When the region’s Bus on Shoulder pilot project began back in 2017, it allowed C-TRAN buses to bypass rush hour traffic by driving on the shoulder of State Route 14 between 164th Avenue and Interstate 205. The result: immediate travel time savings and happy bus commuters. The practice is still in use two years later, mostly on the Route 164 and Route 65 buses that use that stretch of SR 14.
Now, we’re working with the Washington State Department of Transportation to bring Bus on Shoulder to a second, more impactful corridor in Vancouver: Interstate 5.
This I-5 Bus on Shoulder corridor covers the stretch of I-5 between 99th Street and the Interstate Bridge – an area where traffic routinely stacks up during the morning commute. The new corridor would work similarly to the existing one on SR 14. But there will be key differences. On I-5, buses will use the left shoulder instead of the right. That’s for safety and logistical reasons given the number of on-ramps and off-ramps on the right side. And the I-5 Bus on Shoulder corridor will apply to the southbound side of the freeway only.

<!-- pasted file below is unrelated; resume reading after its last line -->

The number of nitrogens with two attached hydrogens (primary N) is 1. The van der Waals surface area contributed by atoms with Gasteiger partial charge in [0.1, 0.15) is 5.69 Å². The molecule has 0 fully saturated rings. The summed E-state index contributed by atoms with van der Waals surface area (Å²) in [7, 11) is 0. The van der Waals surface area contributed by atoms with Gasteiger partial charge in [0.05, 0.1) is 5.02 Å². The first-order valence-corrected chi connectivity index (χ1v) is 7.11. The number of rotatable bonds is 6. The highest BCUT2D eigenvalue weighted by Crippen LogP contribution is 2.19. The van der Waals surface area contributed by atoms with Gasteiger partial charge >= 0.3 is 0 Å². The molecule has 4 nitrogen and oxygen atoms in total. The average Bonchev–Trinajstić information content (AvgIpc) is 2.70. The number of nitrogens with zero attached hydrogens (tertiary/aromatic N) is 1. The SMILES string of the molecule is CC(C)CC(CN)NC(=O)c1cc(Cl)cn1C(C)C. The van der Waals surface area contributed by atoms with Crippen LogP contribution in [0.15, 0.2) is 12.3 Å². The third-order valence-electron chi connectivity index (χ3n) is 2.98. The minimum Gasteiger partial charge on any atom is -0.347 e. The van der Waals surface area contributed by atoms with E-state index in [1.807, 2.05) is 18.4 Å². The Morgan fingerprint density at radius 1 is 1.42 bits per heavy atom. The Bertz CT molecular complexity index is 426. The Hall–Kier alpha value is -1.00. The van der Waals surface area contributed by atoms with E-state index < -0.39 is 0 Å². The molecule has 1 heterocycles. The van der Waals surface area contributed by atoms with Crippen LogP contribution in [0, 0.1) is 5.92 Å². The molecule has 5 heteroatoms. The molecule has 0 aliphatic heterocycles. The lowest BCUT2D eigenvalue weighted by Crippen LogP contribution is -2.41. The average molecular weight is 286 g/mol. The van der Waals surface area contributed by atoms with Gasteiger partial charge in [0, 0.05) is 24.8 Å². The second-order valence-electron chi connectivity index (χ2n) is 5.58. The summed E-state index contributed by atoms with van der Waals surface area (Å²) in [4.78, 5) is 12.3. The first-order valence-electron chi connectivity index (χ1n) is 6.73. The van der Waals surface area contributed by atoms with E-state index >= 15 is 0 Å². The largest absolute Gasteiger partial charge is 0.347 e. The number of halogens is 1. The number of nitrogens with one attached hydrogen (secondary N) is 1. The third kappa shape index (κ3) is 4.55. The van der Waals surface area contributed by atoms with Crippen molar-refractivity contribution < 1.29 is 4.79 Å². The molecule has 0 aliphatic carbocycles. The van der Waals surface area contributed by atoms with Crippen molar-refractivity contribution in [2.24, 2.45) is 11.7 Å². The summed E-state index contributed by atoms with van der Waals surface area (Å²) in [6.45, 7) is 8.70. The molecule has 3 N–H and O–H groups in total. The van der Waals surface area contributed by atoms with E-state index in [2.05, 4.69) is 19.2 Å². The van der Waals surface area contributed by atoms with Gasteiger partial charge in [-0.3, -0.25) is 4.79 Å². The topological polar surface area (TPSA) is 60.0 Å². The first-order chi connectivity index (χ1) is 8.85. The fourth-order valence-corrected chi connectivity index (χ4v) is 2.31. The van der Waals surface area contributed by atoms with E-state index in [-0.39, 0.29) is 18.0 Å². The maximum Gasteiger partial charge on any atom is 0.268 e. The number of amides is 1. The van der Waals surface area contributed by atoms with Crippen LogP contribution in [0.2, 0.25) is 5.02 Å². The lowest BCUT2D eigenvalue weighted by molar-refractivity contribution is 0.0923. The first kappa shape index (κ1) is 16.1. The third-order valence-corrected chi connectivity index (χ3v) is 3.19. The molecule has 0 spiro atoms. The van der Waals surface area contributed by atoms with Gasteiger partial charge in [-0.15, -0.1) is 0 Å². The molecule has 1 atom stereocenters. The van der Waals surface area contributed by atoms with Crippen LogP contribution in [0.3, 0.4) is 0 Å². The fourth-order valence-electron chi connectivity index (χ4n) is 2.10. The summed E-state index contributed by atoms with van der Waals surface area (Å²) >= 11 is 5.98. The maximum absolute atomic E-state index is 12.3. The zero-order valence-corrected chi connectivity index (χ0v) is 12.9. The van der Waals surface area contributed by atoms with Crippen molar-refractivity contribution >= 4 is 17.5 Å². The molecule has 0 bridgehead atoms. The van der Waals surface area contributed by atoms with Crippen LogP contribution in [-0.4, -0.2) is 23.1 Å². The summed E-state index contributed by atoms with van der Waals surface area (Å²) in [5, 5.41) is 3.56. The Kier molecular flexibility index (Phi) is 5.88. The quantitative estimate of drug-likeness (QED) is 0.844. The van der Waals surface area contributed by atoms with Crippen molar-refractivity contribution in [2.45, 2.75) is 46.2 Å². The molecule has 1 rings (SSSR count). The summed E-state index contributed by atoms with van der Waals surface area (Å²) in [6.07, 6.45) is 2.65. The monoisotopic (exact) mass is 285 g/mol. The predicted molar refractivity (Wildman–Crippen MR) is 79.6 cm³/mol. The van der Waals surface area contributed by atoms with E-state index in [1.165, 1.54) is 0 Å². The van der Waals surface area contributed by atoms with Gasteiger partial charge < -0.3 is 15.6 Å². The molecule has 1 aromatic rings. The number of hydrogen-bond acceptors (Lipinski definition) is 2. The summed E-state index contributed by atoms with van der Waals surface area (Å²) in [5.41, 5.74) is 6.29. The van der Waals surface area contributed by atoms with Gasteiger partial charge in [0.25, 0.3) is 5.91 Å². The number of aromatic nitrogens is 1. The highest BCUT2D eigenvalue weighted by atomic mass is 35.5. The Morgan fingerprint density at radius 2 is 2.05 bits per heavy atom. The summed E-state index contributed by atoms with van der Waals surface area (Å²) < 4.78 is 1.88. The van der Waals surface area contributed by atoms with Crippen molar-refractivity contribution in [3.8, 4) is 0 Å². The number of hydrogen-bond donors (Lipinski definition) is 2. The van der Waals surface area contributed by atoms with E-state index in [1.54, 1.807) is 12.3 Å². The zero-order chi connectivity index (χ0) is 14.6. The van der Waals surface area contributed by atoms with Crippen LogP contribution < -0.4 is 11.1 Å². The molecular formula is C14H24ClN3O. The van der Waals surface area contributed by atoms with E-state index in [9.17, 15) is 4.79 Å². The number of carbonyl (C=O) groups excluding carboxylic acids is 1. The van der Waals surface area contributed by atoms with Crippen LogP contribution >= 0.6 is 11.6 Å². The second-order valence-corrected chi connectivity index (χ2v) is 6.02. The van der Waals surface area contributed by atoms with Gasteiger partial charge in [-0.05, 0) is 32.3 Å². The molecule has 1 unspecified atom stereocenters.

Buses will still only use the shoulder during peak travel times when traffic is moving slower than 35 miles per hour. And emergency vehicles will still get priority.
As any regular commuter knows, congestion on that stretch of southbound I-5 through Vancouver is bad and getting worse. The I-5 Bus on Shoulder lane could potentially create huge time savings for transit riders, and much better reliability for the C-TRAN Express routes that drive that corridor in the morning en route to Portland.
WSDOT will have to restripe and rework portions of I-5 to accommodate buses using the shoulder. That’s expected to happen next summer – meaning I-5 Bus on Shoulder will start just in time for the nine-day closure of the southbound span of the Interstate Bridge scheduled for September 2020. (If you’re currently a freeway warrior, that might be a good time to consider hopping on the bus. It could get ugly.)
While this would be just the second Bus on Shoulder corridor in Clark County, the concept has been successfully used in other parts of the country for many years. It’s also been used elsewhere in Washington. We’re hoping to build on that success for our region.